Allergies are weird. There is still a lot we don’t know about them. For example, allergies can develop in adults over time and no one knows why. You could have gone years without suffering an allergy and then one day, you’re in a field sniffling and suffering.
What Causes Allergic Reactions?
Grass pollen is the most common allergen, which affects sufferers at the specific times of the year when grass pollen is released. Grass pollinates between May and July, for example. However, some people become allergic to tree or weed and shrub pollens, and will therefore be affected at different times of the year.
Some people find that they are getting symptoms at different times of the year because they are becoming sensitive to tree pollen, particularly to birch pollen. You can be different to a variety of difference kinds of pollen, which is why you don’t always suffer when you go out in summer.
The most common causes of allergic reactions are:
- pollen from trees, flowers and grasses
- proteins secreted from house dust mites (not just dust, like people think)
- foods such as peanuts, tree nuts, milk and eggs
- pets including: cats, dogs, horses, rabbits and guinea pigs
- insect venom from wasps and bees
- medicines such as anaesthetics
But there are two things we do know about allergies…
Histamine is what causes the itchy, stinging sensation in your eyes and nose, and that putting things in your eyes (that isn’t a contact lens, or of course!) is dangerous.
Histamine is a chemical released when the body detects something harmful, such as an infection. It causes blood vessels to expand and the skin to swell, which helps protect the body.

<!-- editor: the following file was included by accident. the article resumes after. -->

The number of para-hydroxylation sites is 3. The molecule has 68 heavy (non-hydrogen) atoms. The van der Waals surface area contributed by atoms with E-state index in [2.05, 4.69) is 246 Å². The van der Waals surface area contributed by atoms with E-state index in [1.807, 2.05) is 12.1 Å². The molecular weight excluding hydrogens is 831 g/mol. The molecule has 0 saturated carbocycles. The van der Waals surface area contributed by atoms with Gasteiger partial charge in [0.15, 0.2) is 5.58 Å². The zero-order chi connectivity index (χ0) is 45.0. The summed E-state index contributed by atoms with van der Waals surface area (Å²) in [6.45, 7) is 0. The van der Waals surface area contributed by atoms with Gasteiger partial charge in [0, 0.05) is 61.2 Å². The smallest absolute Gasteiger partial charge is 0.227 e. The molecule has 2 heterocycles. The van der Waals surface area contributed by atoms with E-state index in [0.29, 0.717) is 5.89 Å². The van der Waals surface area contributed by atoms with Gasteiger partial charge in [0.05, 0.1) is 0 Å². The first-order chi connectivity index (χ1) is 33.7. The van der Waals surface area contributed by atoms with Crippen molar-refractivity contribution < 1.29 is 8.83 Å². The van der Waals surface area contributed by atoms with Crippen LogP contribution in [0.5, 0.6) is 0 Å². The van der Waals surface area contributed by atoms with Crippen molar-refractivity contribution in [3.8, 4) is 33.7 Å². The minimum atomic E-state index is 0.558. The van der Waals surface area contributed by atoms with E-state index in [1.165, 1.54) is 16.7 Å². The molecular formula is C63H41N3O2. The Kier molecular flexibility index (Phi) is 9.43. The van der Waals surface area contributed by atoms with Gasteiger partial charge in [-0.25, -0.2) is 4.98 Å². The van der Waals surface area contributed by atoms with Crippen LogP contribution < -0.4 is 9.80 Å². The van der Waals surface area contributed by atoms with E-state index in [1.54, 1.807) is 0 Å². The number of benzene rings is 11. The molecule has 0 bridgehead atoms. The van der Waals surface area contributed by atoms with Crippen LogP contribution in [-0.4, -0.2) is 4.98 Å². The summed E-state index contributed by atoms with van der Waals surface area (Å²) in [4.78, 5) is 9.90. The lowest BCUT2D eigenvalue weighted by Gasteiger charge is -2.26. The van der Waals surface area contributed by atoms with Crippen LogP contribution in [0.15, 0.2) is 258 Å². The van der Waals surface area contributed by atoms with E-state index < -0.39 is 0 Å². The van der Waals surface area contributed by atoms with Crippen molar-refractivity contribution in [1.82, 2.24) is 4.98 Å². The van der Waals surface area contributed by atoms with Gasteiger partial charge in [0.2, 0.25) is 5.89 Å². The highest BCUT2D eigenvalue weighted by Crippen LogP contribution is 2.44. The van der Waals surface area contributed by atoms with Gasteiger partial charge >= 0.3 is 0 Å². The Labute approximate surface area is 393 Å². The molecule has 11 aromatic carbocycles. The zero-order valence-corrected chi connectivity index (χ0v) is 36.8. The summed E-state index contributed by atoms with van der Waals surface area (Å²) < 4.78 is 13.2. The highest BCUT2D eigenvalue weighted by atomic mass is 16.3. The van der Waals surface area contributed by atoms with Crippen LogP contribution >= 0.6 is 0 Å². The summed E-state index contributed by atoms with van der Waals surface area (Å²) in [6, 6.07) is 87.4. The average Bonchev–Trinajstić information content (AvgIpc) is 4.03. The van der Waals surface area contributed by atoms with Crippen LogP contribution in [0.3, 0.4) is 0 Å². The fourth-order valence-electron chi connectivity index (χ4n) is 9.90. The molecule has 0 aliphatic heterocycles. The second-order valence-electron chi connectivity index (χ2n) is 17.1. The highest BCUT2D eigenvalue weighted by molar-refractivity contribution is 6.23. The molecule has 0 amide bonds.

People who suffer allergies have bodies that mistake something harmless, such as pollen, for a threat. It then produces histamine, which causes symptoms such as rashes, a runny nose and/or sneezing.
Antihistamines help stop this happening if you take them before you come into contact with the substance you’re allergic to. Or they can reduce the severity of symptoms if taken afterwards.
Due to concerns over possible side effects, some people with allergies look for ways to address hay fever symptoms “naturally”. However, it is important to remember that any medication can have side effects, even if it’s considered natural.
Eye Allergy Home Remedies
Raw honey contains traces of pollen. The theory is that by ingesting it, you’ll build up a resistance to the effects of pollen. Ingesting honey is fine, but mixing it into a solution and putting it in your eye is not recommended.
Some people recommend using castor oil to remove make up and even use as an eye drop to relieve the effects of hay fever. This is definitely not recommended. Castor oil dries out your eyes, potentially causing more harm than good.
The problem with acupuncture is the lack of scientific support for its results. There are cases of acupuncture treating eye allergies, but they are from groups with no relevant sample size.
Along with nettles and similar plants, there are a range of plants and roots that claim to reduce the symptoms of eye allergies. Like acupuncture, none of these have been proven to a level of sufficient scientific scrutiny to be advised and should not be administered through the eye.
Don’t Risk It!
Aside from home remedies, options can also include alternative and complementary medicine. The downside to these treatments can be that there’s little supporting evidence to prove that they’re safe or effective. The correct dosing may also be difficult to determine or achieve.
Although these alternative treatments are derived from plants and other natural substances, they can possibly interact with medications, as well as cause reactions.
The best thing a home remedy can do is help flush pollen out your eyes and reduce swelling. Antihistamines actively prevent histamine from being produced in your body. This stops a reaction occurring before it even starts. So don’t risk the weird and wonderful… #loveyoureyes by giving them tried and tested solutions.